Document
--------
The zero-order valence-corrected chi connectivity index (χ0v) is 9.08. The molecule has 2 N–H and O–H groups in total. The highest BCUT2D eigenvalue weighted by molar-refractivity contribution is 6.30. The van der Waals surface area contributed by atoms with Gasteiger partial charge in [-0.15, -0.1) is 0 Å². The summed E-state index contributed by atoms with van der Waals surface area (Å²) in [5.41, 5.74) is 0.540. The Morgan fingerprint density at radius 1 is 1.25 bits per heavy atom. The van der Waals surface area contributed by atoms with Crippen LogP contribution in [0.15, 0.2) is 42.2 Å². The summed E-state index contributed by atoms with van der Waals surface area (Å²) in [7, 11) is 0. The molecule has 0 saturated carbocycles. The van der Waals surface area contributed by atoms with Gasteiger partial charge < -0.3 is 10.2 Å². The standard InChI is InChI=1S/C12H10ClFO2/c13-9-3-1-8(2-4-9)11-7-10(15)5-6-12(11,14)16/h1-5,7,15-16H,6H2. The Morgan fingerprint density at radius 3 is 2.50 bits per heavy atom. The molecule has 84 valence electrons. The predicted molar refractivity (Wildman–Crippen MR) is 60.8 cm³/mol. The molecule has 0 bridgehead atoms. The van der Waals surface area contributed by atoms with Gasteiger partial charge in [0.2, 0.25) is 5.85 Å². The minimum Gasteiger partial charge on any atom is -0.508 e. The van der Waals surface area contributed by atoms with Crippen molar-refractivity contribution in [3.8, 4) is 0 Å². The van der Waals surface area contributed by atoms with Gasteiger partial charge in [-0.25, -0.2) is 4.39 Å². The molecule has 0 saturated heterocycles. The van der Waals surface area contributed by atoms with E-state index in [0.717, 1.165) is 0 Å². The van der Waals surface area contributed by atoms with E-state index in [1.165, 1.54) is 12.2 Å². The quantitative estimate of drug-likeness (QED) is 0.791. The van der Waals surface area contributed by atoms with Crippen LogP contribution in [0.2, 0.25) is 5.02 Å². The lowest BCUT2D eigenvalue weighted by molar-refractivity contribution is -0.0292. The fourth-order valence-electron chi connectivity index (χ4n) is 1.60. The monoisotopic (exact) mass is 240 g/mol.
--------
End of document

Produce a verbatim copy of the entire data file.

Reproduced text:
The zero-order valence-corrected chi connectivity index (χ0v) is 9.08. The molecule has 2 N–H and O–H groups in total. The highest BCUT2D eigenvalue weighted by molar-refractivity contribution is 6.30. The van der Waals surface area contributed by atoms with Gasteiger partial charge in [-0.15, -0.1) is 0 Å². The summed E-state index contributed by atoms with van der Waals surface area (Å²) in [5.41, 5.74) is 0.540. The Morgan fingerprint density at radius 1 is 1.25 bits per heavy atom. The van der Waals surface area contributed by atoms with Crippen LogP contribution in [0.15, 0.2) is 42.2 Å². The summed E-state index contributed by atoms with van der Waals surface area (Å²) in [7, 11) is 0. The molecule has 0 saturated carbocycles. The van der Waals surface area contributed by atoms with Gasteiger partial charge < -0.3 is 10.2 Å². The standard InChI is InChI=1S/C12H10ClFO2/c13-9-3-1-8(2-4-9)11-7-10(15)5-6-12(11,14)16/h1-5,7,15-16H,6H2. The Morgan fingerprint density at radius 3 is 2.50 bits per heavy atom. The molecule has 84 valence electrons. The predicted molar refractivity (Wildman–Crippen MR) is 60.8 cm³/mol. The molecule has 0 bridgehead atoms. The van der Waals surface area contributed by atoms with Gasteiger partial charge in [0.2, 0.25) is 5.85 Å². The minimum Gasteiger partial charge on any atom is -0.508 e. The van der Waals surface area contributed by atoms with Crippen molar-refractivity contribution in [3.8, 4) is 0 Å². The van der Waals surface area contributed by atoms with Gasteiger partial charge in [-0.25, -0.2) is 4.39 Å². The molecule has 0 saturated heterocycles. The van der Waals surface area contributed by atoms with E-state index in [0.717, 1.165) is 0 Å². The van der Waals surface area contributed by atoms with E-state index in [1.165, 1.54) is 12.2 Å². The quantitative estimate of drug-likeness (QED) is 0.791. The van der Waals surface area contributed by atoms with Crippen LogP contribution in [0.2, 0.25) is 5.02 Å². The lowest BCUT2D eigenvalue weighted by molar-refractivity contribution is -0.0292. The fourth-order valence-electron chi connectivity index (χ4n) is 1.60. The monoisotopic (exact) mass is 240 g/mol.